That is effectively what happened to us this season.
We could have avoided this by replacing Suarez better than we did — that’s undeniable — but given how good he is, I’m not really sure how we were supposed to replace him. We were in for Sanchez who is a good player, but he’s still not on the same planet as Suarez. With Suarez it isn’t just his ability, it’s the way he galvanises his team mates. Look at Messi as an example, he’s even made him a better player than he was last season. Neymar too. So you aren’t just losing Suarez, you’re losing a little bit in the players that remained.
Take him away, and then take Sturridge away. You’re fighting a losing battle from the start. You’re effectively 1-0 down in every game in comparison to last season. There is actually a genuine argument that given how badly we bought in terms of strikers last summer, we’ve done well to do what we did. I’m not going to make it, but someone could do just that.
I’m quite optimistic about next season. Not because I think we’re great, but because I look at our season just gone and struggle to figure out how it could be any worse. We had a goal difference of four, conceded 48 goals, scored less than we’ve scored at any point since 1999-2000 bar the horrible 2011-2012 season, had a contribution of 10 goals from our strikers (which means 42 goals from non-strikers, which is actually a pretty decent return, although Sterling playing up front makes that a slightly biased statistic).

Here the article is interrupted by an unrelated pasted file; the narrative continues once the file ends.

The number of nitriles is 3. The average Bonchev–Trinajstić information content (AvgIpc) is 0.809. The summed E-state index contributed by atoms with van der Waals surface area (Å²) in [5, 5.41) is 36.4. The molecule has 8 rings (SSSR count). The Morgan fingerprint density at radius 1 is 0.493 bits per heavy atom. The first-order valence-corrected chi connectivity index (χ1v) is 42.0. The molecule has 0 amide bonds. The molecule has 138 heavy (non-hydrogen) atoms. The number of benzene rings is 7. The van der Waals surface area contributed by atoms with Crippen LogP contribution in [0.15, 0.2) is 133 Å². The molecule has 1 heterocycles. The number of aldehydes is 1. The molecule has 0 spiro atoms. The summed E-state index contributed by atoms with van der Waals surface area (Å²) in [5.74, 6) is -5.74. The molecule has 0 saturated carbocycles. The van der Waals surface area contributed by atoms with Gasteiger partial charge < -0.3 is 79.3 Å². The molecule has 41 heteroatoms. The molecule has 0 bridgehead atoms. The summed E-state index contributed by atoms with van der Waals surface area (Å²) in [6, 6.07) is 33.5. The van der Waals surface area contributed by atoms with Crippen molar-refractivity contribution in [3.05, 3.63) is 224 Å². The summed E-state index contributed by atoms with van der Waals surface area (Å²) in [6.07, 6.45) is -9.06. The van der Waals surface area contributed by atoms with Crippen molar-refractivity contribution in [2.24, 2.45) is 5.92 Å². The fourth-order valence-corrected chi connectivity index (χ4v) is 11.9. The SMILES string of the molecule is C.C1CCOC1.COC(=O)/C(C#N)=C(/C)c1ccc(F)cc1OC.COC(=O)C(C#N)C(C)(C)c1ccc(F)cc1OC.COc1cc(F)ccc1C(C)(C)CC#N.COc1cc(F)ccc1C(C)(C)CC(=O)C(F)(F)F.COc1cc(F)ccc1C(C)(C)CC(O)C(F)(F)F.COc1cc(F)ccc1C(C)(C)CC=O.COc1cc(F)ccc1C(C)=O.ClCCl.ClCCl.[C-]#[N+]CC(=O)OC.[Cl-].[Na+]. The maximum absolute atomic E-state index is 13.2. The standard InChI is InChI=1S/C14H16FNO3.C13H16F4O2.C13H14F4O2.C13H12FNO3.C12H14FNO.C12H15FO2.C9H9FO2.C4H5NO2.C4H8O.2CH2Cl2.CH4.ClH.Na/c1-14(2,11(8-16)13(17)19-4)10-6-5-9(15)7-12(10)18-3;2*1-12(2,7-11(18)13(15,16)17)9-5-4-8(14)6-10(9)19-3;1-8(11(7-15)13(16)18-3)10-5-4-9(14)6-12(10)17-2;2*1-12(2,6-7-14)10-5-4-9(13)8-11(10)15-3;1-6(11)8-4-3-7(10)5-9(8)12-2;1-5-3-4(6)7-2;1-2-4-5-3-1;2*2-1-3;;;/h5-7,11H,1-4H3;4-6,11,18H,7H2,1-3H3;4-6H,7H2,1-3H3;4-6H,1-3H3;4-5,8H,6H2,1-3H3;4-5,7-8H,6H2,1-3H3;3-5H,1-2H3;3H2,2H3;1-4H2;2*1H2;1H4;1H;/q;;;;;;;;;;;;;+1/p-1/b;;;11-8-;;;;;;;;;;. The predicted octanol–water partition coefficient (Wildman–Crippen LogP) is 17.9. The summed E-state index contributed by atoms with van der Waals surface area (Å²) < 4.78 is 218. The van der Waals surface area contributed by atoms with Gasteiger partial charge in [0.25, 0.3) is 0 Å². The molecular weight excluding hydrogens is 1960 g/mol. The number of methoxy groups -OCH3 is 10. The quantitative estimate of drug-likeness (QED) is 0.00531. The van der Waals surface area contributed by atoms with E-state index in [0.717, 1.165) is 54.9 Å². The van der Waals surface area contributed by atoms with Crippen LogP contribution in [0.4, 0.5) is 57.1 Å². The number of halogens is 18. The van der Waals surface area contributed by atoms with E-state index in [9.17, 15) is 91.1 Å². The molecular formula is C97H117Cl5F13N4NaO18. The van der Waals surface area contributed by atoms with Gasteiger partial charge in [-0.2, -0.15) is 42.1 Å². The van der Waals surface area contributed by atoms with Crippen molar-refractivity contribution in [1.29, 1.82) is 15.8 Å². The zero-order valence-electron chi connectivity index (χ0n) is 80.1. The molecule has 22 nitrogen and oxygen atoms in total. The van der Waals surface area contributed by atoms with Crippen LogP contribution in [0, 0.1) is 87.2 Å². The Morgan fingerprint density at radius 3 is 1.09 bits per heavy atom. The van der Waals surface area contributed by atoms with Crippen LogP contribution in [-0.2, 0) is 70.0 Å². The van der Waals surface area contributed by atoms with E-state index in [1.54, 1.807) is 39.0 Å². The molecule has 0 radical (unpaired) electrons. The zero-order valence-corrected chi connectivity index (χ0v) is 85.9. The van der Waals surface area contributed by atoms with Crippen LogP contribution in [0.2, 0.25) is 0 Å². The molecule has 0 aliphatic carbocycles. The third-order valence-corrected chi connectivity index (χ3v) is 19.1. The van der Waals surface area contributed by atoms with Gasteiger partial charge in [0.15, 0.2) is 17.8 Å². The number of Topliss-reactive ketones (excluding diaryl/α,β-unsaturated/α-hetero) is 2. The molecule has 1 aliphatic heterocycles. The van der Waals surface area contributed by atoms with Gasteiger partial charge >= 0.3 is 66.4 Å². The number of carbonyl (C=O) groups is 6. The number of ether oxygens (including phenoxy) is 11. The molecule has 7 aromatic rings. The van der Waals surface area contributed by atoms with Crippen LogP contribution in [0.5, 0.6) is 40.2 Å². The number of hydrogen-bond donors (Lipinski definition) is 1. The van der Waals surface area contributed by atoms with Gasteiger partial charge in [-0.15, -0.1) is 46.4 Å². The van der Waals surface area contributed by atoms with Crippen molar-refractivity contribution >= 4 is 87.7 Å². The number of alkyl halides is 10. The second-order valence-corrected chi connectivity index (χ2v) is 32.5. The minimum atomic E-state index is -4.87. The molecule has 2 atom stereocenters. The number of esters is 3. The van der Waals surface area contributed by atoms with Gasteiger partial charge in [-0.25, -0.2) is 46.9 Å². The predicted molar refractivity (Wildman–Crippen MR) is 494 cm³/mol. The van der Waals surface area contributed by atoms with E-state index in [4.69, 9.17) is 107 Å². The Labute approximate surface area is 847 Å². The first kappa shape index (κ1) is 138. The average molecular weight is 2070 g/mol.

But for me, the most damning of all; we got 36 points from our games against the bottom 10 sides. Only three times have we achieved worse than that since 1999. We got 28 in 2011-2012. Twenty eight against the worst 10 sides in the League. If you’re wondering why the League Cup didn’t save Dalglish, have a think about that. We lost more points than we won against the bottom 10. A crazy statistic.
Why did this last thing happen? We didn’t score enough goals. And why did this happen? I’d be lying if I said I was a particularly big fan of statistics as I think they are too easily manipulated, but in purely black and white terms they can show things that can either prove or disprove what you see with your eyes.
So I’ve had a look at our attack, comparing the season just gone and THAT season.
Shots on goal per game:
Shots on target per game:
Shots in the six-yard box per game: